I think it is the best to quickly recap the meaning of inductive and deductive reasoning before answering your question.
Deductive Reasoning: "Deductive arguments are attempts to show that a conclusion necessarily follows from a set of premises. A deductive argument is valid if the conclusion does follow necessarily from the premises, i.e., if the conclusion must be true provided that the premises are true. A deductive argument is sound if it is valid and its premises are true. Deductive arguments are valid or invalid, sound or unsound, but are never false or true." (quoted from wikipedia, emphasis added).
"Inductive reasoning, also known as induction or inductive logic, or educated guess in colloquial English, is a kind of reasoning that allows for the possibility that the conclusion is false even where all of the premises are true. The premises of an inductive logical argument indicate some degree of support (inductive probability) for the conclusion but do not entail it; that is, they do not ensure its truth." (from wikipedia, emphasis added)
To stress the main difference: Whereas deductive reasoning transfers the truth from premises to conclusions, inductive reasoning does not. That is, whereas for deductive reasoning you never broaden your knowledge (i.e., everything is in the premises, but sometimes hidden and needs to be demonstrated via proofs), inductive reasoning allows you to broaden your knowledge (i.e., you may gain new insights that are not already contained in the premises, however, for the cost of not knowing their truth).
How does this relate to probability and statistics?
In my eyes, probability is necessarily deductive. It is a branch of math. So based on some axioms or ideas (supposedly true ones) it deduces theories.
However, statistics is not necessarily inductive. Only if you try to use it for generating knowledge about unobserved entities (i.e., pursuing inferential statistics, see also onestop's answer). However, if you use statistics to describe the sample (i.e., decriptive statistics) or if you sampled the whole population, it is still deductive as you do not get any more knowledge or information as that is already present in the sample.
So, if you think about statistics as being the heroic endeavor of scientists trying to use mathematical methods to find regularities that govern the interplay of the empirical entities in the world, which is in fact never successful (i.e., we will never really know if any of our theories is true), then, yeah, this is induction. It's also the Scientific Method as articulated by Francis Bacon, upon which modern empirical science is founded. The method leads to inductive conclusions which are at best highly probable, though not certain. This in turn leads to misunderstanding among non-scientists about the meaning of a scientific theory and a scientific proof.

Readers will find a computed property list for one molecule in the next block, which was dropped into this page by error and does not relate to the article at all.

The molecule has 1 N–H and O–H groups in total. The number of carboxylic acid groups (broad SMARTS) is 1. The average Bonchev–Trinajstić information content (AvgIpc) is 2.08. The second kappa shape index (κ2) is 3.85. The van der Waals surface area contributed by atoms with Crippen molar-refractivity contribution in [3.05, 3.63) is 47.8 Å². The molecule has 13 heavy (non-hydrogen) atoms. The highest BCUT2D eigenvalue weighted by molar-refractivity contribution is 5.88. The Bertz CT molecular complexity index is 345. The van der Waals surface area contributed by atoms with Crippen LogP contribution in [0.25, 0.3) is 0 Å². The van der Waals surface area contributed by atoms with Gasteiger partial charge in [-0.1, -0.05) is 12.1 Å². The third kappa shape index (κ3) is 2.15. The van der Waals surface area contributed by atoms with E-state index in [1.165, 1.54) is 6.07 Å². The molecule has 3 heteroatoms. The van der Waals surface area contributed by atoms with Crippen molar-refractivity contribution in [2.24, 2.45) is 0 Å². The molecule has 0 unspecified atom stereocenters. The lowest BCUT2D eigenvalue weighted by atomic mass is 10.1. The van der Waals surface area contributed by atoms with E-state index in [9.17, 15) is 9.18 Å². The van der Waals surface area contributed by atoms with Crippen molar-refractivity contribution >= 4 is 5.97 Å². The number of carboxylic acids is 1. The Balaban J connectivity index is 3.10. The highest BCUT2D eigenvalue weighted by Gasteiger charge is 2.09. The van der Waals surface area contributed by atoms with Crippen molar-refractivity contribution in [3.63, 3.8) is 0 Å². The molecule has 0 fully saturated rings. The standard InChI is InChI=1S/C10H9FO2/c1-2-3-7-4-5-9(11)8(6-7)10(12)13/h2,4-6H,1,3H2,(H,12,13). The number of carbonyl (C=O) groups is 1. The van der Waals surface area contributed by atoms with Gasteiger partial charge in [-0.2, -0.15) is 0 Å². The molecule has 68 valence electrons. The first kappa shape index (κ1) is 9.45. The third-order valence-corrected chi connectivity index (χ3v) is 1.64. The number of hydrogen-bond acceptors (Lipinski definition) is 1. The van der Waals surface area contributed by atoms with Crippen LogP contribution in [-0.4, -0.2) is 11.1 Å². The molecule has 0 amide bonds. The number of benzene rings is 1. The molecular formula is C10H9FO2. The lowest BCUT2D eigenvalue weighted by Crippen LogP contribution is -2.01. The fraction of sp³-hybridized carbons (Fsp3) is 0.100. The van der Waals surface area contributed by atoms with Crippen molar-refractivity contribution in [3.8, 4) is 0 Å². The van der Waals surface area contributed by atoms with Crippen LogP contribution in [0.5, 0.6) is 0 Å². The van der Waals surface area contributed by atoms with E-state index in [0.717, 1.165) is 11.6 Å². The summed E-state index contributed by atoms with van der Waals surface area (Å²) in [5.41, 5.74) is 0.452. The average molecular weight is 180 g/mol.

Update: After reading Conjugate Prior's answer (and after some overnight thinking) I would like to add something. I think the question on whether or not (inferential) statistical reasoning is deductive or inductive depends on what exactly it is that you are interested in, i.e., what kind of conclusion you are striving for.
If you are interested in probabilistic conclusions, then statistical reasoning is deductive. This means, if you want to know if e.g., in 95 out of 100 cases the population value is within a certain interval (i.e., confidence interval) , then you can get a truth value (true or not true) for this statement. You can say (if the assumptions are true) that it is the case that in 95 out of 100 cases the population value is within the interval. However, in no empirical case you will know if the population value is in your obtained CI. Either it is or not, but there is no way to be sure. The same reasoning applies for probabilities in classical p-value and Bayesian statistics. You can be sure about probabilities.
However, if you are interested in conclusions about empirical entities (e.g., where is the population value) you can only argue inductive. You can use all available statistical methods to accumulate evidence that support certain propositions about empirical entities or the causal mechanisms with which they interact. But you will never be certain on any of these propositions.
To recap: The point I want to make that it is important at what you are looking. Probabilites you can deduce, but for every definite proposition about things you can only find evidence in favor for. Not more. See also onestop's link to the induction problem.